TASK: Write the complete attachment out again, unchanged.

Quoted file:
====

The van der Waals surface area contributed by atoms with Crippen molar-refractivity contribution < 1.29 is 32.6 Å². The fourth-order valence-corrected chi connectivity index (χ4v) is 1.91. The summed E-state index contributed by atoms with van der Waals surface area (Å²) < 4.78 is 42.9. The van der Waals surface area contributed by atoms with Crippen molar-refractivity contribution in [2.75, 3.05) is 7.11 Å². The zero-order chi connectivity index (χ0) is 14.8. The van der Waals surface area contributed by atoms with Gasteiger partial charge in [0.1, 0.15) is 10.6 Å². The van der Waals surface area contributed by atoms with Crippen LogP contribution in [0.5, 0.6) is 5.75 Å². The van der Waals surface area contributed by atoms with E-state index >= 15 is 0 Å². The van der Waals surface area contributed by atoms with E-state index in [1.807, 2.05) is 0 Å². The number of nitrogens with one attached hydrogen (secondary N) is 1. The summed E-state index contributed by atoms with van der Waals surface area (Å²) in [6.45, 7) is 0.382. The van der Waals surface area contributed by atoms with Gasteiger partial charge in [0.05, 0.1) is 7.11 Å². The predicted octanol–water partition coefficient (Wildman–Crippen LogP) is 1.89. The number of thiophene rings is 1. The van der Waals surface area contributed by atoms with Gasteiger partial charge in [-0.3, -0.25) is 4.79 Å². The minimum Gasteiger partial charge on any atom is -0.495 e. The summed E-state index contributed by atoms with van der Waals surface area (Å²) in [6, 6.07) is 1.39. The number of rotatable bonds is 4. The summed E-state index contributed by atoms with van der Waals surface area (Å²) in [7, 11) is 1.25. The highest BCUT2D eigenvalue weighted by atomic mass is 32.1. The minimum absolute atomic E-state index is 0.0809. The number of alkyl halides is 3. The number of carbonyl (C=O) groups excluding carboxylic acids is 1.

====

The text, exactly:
The van der Waals surface area contributed by atoms with Crippen molar-refractivity contribution < 1.29 is 32.6 Å². The fourth-order valence-corrected chi connectivity index (χ4v) is 1.91. The summed E-state index contributed by atoms with van der Waals surface area (Å²) < 4.78 is 42.9. The van der Waals surface area contributed by atoms with Crippen molar-refractivity contribution in [2.75, 3.05) is 7.11 Å². The zero-order chi connectivity index (χ0) is 14.8. The van der Waals surface area contributed by atoms with Gasteiger partial charge in [0.1, 0.15) is 10.6 Å². The van der Waals surface area contributed by atoms with Crippen LogP contribution in [0.5, 0.6) is 5.75 Å². The van der Waals surface area contributed by atoms with E-state index >= 15 is 0 Å². The van der Waals surface area contributed by atoms with E-state index in [1.807, 2.05) is 0 Å². The number of nitrogens with one attached hydrogen (secondary N) is 1. The summed E-state index contributed by atoms with van der Waals surface area (Å²) in [6.45, 7) is 0.382. The van der Waals surface area contributed by atoms with Gasteiger partial charge in [0.05, 0.1) is 7.11 Å². The predicted octanol–water partition coefficient (Wildman–Crippen LogP) is 1.89. The number of thiophene rings is 1. The van der Waals surface area contributed by atoms with Gasteiger partial charge in [-0.3, -0.25) is 4.79 Å². The minimum Gasteiger partial charge on any atom is -0.495 e. The summed E-state index contributed by atoms with van der Waals surface area (Å²) in [6, 6.07) is 1.39. The number of rotatable bonds is 4. The summed E-state index contributed by atoms with van der Waals surface area (Å²) in [7, 11) is 1.25. The highest BCUT2D eigenvalue weighted by atomic mass is 32.1. The minimum absolute atomic E-state index is 0.0809. The number of alkyl halides is 3. The number of carbonyl (C=O) groups excluding carboxylic acids is 1.